The Review Board

Where Honesty Never Ends.

The Crook of Controversy Unleashed on The Nine Lives of Adam Blake

NLOABNine Lives of Adam Blake by Ryan Gladney
Amazon Author Page

Disclaimer: A copy of this book was provided by the author in exchange for an honest review.


Adam Blake knows what fate awaits him after death. He has died before, and will die again, and always it’s the same. For Adam, there is no heaven, no hell, no reincarnation, or cold, final sleep. When he dies, his life flashes before his eyes; it rushes backward—nothing skipped or overlooked—until it stops, suddenly, at age twelve, one week after he had mysteriously disappeared in the woods behind his childhood home. Then, he wakes up.

Adam is cursed—or blessed—to relive the same life again and again, from this moment onward, regardless of how he lives, who he becomes, or what ultimately causes next his demise. He is free to right past wrongs, avoid past mistakes, pursue any interest and chase any dream. But the longer Adam lives, the less anything matters but answers. He must know: Why is he stuck in this loop? What is its cause? How will it end? And what awaits him on the other side of death when it finally does?


Hello and welcome to The Review Board. Today we will be taking a close look at “Nine Lives of Adam Blake” by Ryan Gladney. First let us take a look at Frederick Crook’s thoughts.


Crook Analysis

This book sent me into a tenseness that I often experience when indulging in a “Groundhog Day”-type of story. I’m uncomfortable, but curious. Entertained, yet annoyed. This in no way dissuades me from watching “Groundhog Day” over and over as the years go by, nor do I shy away from that one episode of “Star Trek: The Next Generation” where the Enterprise gets blown up again and again.

Adam Blake is stuck in a loop, reasons unknown, for duration unknown. He has lived time and again for entire lifespans, dying at an old age, or in an effort to ‘hit the reset button’ as it were, he takes himself out.

What seems to be the driving force behind all this, the focal point, really, is a girl. The opening scene of each new life is a birthday celebration where a friend’s sister stops by the bar/restaurant where it takes place. His happiness for that current run depends on the choices he makes that night. Does he say or do something dumb to turn her off, or does he do everything right and they live happily ever after until…THWACK!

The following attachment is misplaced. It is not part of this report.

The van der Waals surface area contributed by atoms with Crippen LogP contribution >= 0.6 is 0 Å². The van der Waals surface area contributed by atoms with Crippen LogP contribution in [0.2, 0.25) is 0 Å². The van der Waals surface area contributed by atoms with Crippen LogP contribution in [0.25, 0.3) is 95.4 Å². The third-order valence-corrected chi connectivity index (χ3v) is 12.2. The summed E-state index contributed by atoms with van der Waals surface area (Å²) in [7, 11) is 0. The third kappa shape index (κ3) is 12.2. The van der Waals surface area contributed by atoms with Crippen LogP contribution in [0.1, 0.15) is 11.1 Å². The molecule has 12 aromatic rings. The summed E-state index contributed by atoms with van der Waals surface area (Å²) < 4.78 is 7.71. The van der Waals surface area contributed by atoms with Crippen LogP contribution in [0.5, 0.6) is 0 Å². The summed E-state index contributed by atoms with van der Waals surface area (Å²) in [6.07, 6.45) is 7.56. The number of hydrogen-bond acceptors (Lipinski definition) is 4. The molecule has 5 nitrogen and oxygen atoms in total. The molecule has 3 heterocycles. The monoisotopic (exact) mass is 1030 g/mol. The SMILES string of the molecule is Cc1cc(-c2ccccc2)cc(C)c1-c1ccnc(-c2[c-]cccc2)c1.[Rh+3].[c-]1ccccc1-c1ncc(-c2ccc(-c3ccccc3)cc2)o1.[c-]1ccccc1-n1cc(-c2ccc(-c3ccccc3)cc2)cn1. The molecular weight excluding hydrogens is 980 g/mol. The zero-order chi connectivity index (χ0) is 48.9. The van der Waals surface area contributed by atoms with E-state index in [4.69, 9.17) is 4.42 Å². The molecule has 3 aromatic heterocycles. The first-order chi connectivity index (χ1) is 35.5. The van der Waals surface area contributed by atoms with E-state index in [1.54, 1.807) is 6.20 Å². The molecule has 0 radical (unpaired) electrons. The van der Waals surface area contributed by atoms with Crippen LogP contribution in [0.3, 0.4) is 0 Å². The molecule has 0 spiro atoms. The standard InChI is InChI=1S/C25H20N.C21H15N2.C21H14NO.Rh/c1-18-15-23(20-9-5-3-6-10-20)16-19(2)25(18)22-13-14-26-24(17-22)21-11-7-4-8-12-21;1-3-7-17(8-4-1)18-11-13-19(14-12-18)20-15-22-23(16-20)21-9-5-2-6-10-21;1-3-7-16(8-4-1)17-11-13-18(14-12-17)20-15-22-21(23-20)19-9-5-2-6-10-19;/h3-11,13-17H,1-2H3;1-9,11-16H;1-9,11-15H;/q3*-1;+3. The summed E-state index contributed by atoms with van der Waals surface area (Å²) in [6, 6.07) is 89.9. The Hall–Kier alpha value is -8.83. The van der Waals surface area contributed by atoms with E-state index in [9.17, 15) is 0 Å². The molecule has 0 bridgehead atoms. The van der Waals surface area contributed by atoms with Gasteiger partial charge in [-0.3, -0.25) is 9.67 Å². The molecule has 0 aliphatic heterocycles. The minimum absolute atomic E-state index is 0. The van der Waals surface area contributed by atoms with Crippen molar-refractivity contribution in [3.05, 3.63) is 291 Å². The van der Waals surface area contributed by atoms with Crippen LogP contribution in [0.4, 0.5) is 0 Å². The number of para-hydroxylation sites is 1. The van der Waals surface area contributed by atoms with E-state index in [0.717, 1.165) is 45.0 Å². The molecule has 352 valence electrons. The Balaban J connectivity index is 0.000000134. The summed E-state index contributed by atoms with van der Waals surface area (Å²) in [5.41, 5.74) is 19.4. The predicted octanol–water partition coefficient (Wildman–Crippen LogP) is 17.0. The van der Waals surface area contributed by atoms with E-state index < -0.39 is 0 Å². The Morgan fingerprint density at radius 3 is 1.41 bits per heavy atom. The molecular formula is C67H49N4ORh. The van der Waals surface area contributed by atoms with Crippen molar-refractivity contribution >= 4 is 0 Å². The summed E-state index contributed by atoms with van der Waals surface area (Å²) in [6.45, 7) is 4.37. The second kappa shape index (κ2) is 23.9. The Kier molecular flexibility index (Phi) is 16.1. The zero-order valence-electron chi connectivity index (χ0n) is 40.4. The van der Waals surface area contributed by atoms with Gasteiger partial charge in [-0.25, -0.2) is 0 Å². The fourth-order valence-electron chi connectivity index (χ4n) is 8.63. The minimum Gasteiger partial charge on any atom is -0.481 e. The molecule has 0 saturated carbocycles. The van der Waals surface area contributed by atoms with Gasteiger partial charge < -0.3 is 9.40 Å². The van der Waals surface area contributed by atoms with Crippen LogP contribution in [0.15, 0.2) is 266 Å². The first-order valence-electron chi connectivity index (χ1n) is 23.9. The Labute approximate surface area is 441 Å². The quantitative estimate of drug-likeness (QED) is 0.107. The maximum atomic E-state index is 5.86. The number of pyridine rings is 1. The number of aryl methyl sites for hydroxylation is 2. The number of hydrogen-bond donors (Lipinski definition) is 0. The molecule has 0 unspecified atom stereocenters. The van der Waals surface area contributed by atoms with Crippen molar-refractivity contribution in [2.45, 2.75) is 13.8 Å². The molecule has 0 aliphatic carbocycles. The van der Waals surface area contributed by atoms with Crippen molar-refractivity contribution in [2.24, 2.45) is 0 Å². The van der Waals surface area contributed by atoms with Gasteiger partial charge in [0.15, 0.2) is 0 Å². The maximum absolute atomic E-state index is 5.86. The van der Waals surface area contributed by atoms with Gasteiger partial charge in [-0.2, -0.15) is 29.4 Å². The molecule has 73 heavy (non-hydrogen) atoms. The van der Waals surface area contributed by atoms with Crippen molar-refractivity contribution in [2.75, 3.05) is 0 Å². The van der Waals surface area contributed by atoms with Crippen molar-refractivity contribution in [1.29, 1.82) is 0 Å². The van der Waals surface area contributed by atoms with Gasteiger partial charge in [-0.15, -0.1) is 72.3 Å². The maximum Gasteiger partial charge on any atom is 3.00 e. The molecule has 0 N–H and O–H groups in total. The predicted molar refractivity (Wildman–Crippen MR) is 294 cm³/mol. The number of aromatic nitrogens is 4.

There he is again…same bar…same celebration…same choices to make and he remembers it all.

So, you may think I’ve given a lot away here, but honestly, that’s just the set up. The characters are decently built, though at times, Adam seems a little vague, but that just might have been the Adam on that particular run-through of his life. At times, the scenario is heartbreaking, other times, not overly explored, are the best lives. Those where he and Tamar Nunez live their natural lives, complete with marriage and kids and yada-freakin’-yada, are glossed over quickly.

I would not say that this was an overly creative telling of such a “Groundhog Day” scenario. There’s a severe lack of humor in the book, which I felt it needed desperately. At least a little bit. However, it was enjoyable, entertaining, and well-written, though I do believe an opportunity was missed to really brighten the story with a reason why this Adam guy was given the opportunity to do things over and over until he, more or less, got things right.

I was left asking myself, ‘why?’, though perhaps that’s not so important. I also would have been more satisfied with a less ambiguous conclusion. With that, I’d give this an 8 out of 10 stars.


Thank you Frederick for your thoughts. Next up, Mr. Controversy.

Mr. Controversy

Controversial Thoughts

Ryan Gladney’s odyssey titled “Nine Lives of Adam Blake” is about a man who experiences death after making a ridiculous series of decisions.

After getting himself offed in a car accident which involved an 18-wheeler (DO NOT TEXT AND DRIVE), 30-year-old Adam Blake is killed while trying to reconcile with his girlfriend Tamar. He awakens in a hospital where his deceased mother was there to greet him.


DECEASED MOTHER?! He is dead, yet he awakens?! How is this possible? Even more, he awakens in that very hospital at age 12: apologetic for what he had done!

Seems to me that Adam Blake is experiencing and feeling a bit of his inner Bill Murray as he undergoes his own “Groundhog Day”!

No, no, no…